Imagine entering a spacious room with tables and chairs and being served coffee or pastry while an "ambassador" greets you to discuss your finances.

This place isn't a restaurant or Starbucks — though it has elements of both.

Capital One, the bank behind the cafe concept, describes it as a place where people can recharge their mobile devices and perhaps their understanding of finance.

The cafe even has couches and nooks if you prefer more private time with a spiffily dressed ambassador, who can coach you on setting up an account, paying bills online, and applying for a credit card.

This is what retail banking in the 21st century will look like as Capital One Cafe's new space in Center City debuts this spring on two levels of the old Latham Hotel at 135 S. 17th St. in Rittenhouse Square.

Because banks no longer have the traffic (hence the recent announcement by Wells Fargo to shut 400 branches), Capital One Cafe's vision is to get new customers in the door with reconfigured spaces that are just as important as the bank's other offerings (free WiFi, cash deposit ATMs, demo bars to learn digital tools).

"It's really about empowering people to feel confident about their relationship with their money," said Lia Dean, senior vice president for Capital One Cafes.

Besides the Rittenhouse cafe, there are 15 Capital One Cafes in seven cities: Boston; Chicago; Denver; Los Angeles; Richmond, Va.; San Francisco; and St. Cloud, Minn.  There are plans to open cafes in Seattle, Austin, and South Florida this year.

Though she declined to disclose costs of the cafe redesigns or whether the bank has increased memberships and traffic at the respective branches,  Dean did say, "The fact we are continuing to open them across several markets is a testament to how they've been received."

Online is finally reshaping banks, experts say.

"What's happening in banking is a lot like what happened in retail over the last decade," said James Sinegal, banking industry analyst at Morningstar Research Services LLC. "Online shopping started in the 1990s, but it's only recently that Amazon has really started to wipe out brick-and-mortar retail. We're seeing the same thing happen to bank branches now."

Remote deposits and the decline of cash have also cut the need to visit branches, he said.

Capital One's first Philadelphia cafe opened in 2001 at 1636 Walnut St. with 1,950 square feet on the ground level,  nowhere near the scope of what will replace it.  The new Philadelphia location across the street will be more than triple that size. Its 6,636 square feet will be spread over two floors (ground level and mezzanine) with two meeting rooms, two nooks, four ATMs, and a patio.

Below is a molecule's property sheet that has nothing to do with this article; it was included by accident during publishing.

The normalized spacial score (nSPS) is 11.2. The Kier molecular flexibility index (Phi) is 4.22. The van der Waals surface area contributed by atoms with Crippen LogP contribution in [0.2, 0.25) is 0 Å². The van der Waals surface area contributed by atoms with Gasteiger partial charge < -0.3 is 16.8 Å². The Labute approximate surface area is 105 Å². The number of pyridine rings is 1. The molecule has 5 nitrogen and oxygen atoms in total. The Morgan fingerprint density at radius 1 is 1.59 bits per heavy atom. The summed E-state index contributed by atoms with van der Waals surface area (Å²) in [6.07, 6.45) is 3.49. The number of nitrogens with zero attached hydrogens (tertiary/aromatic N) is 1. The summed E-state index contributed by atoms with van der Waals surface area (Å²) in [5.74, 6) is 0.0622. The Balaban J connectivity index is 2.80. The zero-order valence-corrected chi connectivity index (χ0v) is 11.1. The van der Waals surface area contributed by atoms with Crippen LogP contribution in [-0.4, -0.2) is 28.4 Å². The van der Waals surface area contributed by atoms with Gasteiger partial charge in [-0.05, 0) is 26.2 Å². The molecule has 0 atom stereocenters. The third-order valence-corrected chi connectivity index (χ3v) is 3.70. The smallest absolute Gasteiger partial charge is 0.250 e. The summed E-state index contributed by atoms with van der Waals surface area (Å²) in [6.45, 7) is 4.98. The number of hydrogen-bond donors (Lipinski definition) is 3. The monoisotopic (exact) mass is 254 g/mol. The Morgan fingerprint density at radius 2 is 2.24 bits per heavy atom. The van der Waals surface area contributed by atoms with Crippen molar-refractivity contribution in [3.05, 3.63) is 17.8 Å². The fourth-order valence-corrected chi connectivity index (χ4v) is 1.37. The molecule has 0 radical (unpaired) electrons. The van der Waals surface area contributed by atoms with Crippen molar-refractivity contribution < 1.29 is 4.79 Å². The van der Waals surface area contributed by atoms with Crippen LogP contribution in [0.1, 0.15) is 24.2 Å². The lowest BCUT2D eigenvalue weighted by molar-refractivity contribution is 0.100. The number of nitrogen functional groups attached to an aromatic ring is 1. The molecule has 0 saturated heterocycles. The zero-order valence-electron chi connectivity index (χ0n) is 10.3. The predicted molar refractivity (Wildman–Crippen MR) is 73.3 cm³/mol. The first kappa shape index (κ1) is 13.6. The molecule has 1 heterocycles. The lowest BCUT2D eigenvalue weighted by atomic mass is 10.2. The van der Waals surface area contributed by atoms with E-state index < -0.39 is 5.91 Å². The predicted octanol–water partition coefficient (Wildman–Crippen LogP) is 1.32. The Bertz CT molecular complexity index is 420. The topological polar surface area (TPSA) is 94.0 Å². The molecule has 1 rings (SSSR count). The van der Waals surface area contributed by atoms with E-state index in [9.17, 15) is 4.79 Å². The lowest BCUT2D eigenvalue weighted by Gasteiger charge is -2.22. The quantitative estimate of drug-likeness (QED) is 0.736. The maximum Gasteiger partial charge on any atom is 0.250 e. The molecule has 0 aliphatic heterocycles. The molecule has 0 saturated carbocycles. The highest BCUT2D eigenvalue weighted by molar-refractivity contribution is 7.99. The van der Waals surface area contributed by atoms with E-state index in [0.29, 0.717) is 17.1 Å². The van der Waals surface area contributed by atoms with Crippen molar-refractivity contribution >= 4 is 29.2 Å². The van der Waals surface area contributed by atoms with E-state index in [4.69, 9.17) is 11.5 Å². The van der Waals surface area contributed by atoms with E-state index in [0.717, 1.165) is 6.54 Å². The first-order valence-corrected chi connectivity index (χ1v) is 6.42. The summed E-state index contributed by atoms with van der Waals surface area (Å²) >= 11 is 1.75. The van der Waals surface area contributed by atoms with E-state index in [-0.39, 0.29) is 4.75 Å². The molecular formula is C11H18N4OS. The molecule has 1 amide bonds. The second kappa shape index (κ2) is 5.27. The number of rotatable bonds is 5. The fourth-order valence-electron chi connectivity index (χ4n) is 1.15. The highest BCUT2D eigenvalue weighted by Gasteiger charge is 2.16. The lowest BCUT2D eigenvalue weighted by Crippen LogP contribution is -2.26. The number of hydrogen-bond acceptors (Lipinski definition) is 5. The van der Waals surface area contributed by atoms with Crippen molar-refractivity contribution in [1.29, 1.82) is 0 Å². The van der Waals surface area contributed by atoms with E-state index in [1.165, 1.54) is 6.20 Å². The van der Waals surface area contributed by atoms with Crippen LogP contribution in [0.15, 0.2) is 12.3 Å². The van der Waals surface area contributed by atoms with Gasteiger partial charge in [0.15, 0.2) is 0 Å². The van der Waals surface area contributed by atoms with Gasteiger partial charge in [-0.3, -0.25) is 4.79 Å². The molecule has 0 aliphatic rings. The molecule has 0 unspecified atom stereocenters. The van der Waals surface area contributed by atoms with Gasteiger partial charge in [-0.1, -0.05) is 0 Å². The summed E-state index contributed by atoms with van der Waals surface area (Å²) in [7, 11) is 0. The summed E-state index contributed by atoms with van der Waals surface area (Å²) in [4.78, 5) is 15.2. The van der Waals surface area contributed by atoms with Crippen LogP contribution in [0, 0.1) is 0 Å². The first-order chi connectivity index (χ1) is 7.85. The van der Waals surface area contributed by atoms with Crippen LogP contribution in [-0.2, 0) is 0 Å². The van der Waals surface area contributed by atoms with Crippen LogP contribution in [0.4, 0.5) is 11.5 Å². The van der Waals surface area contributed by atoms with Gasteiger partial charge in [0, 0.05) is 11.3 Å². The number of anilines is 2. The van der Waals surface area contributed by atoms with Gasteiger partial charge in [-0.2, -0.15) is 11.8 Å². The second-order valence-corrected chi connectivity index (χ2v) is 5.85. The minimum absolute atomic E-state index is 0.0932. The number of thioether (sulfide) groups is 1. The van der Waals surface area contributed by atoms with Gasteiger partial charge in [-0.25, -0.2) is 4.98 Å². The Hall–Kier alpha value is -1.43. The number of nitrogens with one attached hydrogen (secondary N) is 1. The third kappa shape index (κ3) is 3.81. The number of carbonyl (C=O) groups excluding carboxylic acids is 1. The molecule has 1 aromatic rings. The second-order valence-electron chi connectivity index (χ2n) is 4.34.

"Our spaces tend to serve as community hubs that bring people together," Dean said. Its bakery partners  include Philadelphia Bakery MerchantsHigh Point CafeYork Street Market, and Bakeshop on 20th. There's a charge for the pastries, and Capital One card customers get 50 percent off coffee and tea.

Michael Gorman, senior vice president at Metro Commercial, who represented Capital One in the transaction with landlord Pearl Properties, said retailers and banks can no longer embrace the status quo. "It's not an option, or they'll be left behind," said Gorman.

Downsizing in the banking industry has long been a trend. Bank of America, which had more than 6,100 branches before the financial crisis in 2008, had  4,579 branches in 2016, according to SNL Financial Data. JPMorgan Chase & Co.'s branch count actually peaked in 2013 at 5,630 before declining over the last three years to 5,258 last year.

Similarly, PNC Financial Services Group, Inc. went from 5,151 branches in 2013 to 4,579 branches last year.

"The big question is how fast the decline progresses from here," analyst Sinegal said. "You don't see many banks making outsized bets.  They are generally cutting branches at fairly similar rates.

"In theory, this should be good for banks," he said. "If their customers are happy online, the banks can spend a lot less staffing and maintaining expensive branch networks."

But Sinegal cautioned that a lot of sales activity still occurs in the branches, so they would like to keep people coming in, and one way to do that is through the cafe concept.

The downside?

It's easier to upsell a pastry to a Starbucks customer than an IRA, Sinegal said. "Also, you've now put your bank into competition with coffee shops."

Dean says she believes that her company is heading in the right direction.

She said the redesigned Capital One Cafe space in downtown Philly is a prototype. Capital One envisions "chance encounters" or a "millennial collision" where someone age 19-34 meets another millennial and strikes up a conversation, which could lead to both becoming loyal Capital One customers.

Top locations are key, said Gorman, who brokered the deal. Although there is some flexibility in neighborhoods, he said, "they want A-plus retail locations in dense urban cores with a high volume of pedestrian traffic. The location at 17th and Walnut certainly checks all those boxes."

The cafe concept isn't new. It's a natural evolution of the concept that has been part of Capital One 360 (previously ING Direct) since it launched in 2001.

Capital One staff members are even hitting the road this winter and spring as the company's "Banking Reimagined Tour" –  a hands-on digital experience designed to introduce people to Capital One's redesigned banking through services and programs.

The centerpiece is a state-of-the-art, 54-foot trailer offering an interactive banking service, called Money Coaching, modeled after what the new cafes will be rolling out this year.

The tour will hit Philadelphia on April 1-2.